Since the 1960s, US policy toward Cuba has largely consisted of isolating the country through economic sanctions. As the Cuban government moved toward a one-party communist state and nationalized US corporate assets, the US imposed sanctions and a partial embargo. In 1961, the US went a step further, breaking diplomatic ties.
Cuba has endured the longest, ongoing sanctions by the United States, though the regulations were minimized last year as a result of Obama administration policy changes, which eased restrictions on family travel and remittances. The US also began talks with the Cuban government as a result of Raul Castro succeeding his brother Fidel Castro in 2006.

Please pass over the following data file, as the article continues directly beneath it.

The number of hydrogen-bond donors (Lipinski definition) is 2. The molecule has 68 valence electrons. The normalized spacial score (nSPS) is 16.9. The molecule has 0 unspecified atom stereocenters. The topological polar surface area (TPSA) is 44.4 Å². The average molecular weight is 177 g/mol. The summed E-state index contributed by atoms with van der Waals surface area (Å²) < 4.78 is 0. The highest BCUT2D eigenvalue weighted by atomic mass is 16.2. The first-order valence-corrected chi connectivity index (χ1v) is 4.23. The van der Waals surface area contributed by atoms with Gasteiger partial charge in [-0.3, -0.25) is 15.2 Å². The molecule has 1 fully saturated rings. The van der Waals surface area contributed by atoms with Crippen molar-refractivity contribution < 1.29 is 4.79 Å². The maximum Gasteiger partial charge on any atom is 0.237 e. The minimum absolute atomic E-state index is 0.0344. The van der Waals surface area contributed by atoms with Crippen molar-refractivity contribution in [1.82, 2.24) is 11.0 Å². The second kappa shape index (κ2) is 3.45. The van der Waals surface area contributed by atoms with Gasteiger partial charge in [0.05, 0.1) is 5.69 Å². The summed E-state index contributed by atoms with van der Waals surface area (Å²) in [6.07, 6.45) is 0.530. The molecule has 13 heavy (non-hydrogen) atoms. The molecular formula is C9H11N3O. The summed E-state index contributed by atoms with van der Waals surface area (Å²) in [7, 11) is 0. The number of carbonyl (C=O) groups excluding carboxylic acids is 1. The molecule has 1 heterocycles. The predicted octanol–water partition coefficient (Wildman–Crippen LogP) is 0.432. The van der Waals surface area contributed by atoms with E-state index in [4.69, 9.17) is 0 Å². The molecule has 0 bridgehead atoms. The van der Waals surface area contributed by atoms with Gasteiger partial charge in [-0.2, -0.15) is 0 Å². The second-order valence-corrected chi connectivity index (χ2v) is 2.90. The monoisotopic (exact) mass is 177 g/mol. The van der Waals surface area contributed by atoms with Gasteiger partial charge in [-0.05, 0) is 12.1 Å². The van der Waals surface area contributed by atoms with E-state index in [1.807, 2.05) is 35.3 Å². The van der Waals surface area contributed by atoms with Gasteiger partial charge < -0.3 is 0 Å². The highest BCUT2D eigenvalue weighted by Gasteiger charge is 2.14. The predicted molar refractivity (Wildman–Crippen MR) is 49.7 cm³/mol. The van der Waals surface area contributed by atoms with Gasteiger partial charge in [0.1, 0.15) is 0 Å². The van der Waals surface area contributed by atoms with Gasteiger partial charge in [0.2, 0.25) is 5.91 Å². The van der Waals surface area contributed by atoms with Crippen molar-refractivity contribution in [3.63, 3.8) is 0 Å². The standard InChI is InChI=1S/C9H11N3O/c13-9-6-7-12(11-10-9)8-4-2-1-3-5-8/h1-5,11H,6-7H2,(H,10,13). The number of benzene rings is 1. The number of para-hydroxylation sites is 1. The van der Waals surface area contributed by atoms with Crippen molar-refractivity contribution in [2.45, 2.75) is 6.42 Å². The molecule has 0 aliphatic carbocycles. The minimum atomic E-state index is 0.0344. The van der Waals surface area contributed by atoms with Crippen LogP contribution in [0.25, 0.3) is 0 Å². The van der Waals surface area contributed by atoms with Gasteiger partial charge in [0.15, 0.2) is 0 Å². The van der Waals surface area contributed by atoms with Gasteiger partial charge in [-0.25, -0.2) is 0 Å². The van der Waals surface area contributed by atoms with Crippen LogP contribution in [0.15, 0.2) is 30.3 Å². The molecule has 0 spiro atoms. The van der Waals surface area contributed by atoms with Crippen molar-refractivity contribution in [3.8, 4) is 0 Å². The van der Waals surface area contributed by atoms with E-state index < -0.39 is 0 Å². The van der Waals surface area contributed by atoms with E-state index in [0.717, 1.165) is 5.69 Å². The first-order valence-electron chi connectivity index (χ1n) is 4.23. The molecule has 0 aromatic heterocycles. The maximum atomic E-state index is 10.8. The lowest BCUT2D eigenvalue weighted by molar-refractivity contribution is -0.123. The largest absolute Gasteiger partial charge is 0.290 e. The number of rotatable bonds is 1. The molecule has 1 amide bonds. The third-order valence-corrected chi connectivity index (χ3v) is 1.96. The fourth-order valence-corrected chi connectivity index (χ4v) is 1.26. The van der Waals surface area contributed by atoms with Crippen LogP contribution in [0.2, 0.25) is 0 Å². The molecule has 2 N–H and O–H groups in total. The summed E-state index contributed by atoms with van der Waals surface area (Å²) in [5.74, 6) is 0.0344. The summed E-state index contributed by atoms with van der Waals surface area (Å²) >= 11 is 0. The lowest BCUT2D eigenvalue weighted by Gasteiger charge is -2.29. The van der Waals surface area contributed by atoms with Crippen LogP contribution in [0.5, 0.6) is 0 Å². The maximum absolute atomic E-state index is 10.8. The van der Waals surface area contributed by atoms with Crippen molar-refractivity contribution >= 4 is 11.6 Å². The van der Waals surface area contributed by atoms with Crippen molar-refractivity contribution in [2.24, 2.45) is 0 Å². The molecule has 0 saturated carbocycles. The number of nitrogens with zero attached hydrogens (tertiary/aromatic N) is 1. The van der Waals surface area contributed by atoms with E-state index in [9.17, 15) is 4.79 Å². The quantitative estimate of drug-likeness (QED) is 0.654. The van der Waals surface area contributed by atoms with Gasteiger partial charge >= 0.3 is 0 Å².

Some question whether the lengthy, open-ended nature of US sanctions on Cuba are working against their intended purpose – to incentivize the country to make democratic reforms.
"Because the Cuba sanctions are open-ended and lack meaningful oversight, Cuban officials insist they can have little confidence that the US will actually take significant steps to improve the relationship even if Cuba does," writes a Monitor guest blogger.